She told the House of Commons she was considering all the evidence, but was concerned about the impact of the deal on media plurality and broadcasting standards.

    Quote Message: As I have indicated to the parties to the merger, I am concerned about the nature of a number of breaches of broadcasting standards by 21st Century Fox, as well as the behaviour and corporate governance failures of News Corporation in the past. In light of those matters, I am minded to intervene on this ground and to ask Ofcom to investigate them further. from Karen Bradley Secretary of State for Culture, Media and Sport
    Karen Bradley Secretary of State for Culture, Media and Sport
  11. Imposition of tariffs would be 'difficult'

    Matthias Mueller, VW chief executive

    The Geneva Motor Show continues and BBC business editor Simon Jack has been interviewing the chief executive of Volkswagen, Matthias Mueller.

    He asked Mr Mueller what would say to the Prime Minister Theresa May as the UK approaches Brexit negotiations. 

    "I'm not in a position to give advice to the Prime Minister," said Mr Mueller. "Of course, what is true is that we are committed to a united Europe politically and economically and we deeply regret that the UK has chosen to leave this community, will leave this community, and therefore we have to assess the situation soberly and then respond from there.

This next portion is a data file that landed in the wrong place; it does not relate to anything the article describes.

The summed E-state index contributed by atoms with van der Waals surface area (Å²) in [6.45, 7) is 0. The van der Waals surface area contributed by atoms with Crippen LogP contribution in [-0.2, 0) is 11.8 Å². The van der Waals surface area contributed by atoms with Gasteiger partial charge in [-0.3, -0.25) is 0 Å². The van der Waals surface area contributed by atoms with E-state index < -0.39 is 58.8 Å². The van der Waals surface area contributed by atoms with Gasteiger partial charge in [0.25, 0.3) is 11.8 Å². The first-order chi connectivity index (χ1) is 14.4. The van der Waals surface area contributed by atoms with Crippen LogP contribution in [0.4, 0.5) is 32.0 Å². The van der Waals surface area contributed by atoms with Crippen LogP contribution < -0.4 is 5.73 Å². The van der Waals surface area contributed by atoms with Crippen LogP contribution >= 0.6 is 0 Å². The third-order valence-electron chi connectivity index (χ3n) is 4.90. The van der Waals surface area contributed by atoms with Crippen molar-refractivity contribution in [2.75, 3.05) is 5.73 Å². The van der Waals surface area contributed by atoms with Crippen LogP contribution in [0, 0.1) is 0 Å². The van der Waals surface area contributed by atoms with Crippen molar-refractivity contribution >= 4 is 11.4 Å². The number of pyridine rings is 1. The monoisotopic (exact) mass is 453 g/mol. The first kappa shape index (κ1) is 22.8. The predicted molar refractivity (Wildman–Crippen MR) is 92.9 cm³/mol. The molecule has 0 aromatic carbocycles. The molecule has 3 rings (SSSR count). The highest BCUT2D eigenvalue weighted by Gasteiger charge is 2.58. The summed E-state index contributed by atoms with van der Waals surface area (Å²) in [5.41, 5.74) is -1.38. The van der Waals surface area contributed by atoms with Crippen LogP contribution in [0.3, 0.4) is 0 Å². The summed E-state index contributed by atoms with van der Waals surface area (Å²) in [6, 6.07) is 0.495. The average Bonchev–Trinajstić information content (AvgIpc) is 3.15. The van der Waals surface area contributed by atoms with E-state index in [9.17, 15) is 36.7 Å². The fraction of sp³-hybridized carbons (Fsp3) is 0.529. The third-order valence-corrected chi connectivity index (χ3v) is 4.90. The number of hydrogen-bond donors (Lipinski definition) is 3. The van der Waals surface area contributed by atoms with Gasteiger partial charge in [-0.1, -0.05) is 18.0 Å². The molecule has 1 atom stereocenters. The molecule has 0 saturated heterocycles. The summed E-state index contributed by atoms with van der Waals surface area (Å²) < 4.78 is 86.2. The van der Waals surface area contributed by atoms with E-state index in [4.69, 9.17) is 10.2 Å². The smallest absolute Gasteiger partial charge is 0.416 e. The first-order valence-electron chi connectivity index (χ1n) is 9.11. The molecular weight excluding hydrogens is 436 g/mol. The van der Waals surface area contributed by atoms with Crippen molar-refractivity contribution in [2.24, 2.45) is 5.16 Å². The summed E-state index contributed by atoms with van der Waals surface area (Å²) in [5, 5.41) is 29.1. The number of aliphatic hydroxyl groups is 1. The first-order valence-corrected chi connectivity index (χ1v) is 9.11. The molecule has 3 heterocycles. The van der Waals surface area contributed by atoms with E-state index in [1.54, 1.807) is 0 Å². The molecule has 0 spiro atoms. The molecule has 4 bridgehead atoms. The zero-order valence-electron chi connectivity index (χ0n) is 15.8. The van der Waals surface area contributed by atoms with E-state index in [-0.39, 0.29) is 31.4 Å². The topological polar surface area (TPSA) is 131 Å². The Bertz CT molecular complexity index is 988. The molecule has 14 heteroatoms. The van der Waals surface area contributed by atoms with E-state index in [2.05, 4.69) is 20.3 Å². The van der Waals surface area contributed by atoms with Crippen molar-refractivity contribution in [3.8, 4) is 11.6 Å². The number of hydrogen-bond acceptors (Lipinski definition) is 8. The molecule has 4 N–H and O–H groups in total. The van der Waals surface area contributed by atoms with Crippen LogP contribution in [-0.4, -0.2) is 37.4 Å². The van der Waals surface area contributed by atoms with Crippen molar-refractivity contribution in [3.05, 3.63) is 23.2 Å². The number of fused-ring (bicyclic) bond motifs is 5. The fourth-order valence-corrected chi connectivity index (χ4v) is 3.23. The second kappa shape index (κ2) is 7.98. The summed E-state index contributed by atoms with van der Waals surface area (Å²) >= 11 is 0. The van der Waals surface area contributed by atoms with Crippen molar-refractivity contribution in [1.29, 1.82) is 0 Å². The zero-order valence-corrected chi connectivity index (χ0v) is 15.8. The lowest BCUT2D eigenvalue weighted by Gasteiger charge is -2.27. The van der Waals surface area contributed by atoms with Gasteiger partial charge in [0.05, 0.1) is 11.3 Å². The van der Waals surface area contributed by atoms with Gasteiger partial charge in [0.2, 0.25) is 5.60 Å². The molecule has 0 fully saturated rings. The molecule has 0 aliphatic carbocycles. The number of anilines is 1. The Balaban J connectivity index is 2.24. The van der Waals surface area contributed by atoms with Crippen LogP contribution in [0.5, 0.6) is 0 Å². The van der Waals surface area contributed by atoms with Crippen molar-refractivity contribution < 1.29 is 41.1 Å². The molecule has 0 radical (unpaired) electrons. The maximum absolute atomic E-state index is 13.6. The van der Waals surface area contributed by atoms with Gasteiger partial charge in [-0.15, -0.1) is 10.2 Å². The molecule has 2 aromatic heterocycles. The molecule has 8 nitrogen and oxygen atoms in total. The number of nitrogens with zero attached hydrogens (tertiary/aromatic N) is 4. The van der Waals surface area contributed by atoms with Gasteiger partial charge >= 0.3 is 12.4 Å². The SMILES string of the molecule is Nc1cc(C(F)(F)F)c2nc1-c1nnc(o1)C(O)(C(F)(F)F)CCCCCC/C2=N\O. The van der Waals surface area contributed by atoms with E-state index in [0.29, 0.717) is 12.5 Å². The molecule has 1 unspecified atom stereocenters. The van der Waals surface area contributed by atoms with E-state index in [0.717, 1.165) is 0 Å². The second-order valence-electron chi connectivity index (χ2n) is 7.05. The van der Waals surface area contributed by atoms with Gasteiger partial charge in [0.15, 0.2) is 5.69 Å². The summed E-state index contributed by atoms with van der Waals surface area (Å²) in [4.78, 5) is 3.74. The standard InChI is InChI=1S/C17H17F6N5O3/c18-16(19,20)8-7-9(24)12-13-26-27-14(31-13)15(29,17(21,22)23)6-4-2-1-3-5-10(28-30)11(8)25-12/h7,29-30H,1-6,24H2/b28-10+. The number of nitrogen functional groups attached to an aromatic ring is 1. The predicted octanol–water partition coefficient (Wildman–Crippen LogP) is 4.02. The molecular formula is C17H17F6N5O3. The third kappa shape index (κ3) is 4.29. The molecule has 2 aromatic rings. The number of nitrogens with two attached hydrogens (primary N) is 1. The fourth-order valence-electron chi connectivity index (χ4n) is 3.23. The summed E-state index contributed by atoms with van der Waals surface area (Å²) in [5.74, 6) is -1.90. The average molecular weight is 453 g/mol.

Simon then asked him what any potential post Brexit imposition of tariffs under WTO rules would mean for the European car market.

    "At the end of the day for the entire car market this is going to be difficult and it's difficult for our customers because... they will have to pay for that and, therefore, I'm wondering who will be the winners, the beneficiaries of these discussions," said Mr Mueller.  

    "It's definitely a situation that we have to reassess when it crops up and we have to handle it from there," he added. 

  12. BA owner aims to standardise short-haul legroom

    Radio 4 PM

    More on the news that BA is to cut legroom on short-haul flights ...

    Travel expert Simon Calder says British Airways, which is part of the IAG group and includes Aer Lingus and Iberia, wants to standardise their aircraft, to make sure all their A320 planes have 180 seats.

    Video content

    Video caption: Legroom on BA planes will now be same as Easyjet
  13. Peugeot powers ahead

    Peugeot 3008 on road in hills

    The 2017 Car of the Year has been announced at the Geneva Motor Show.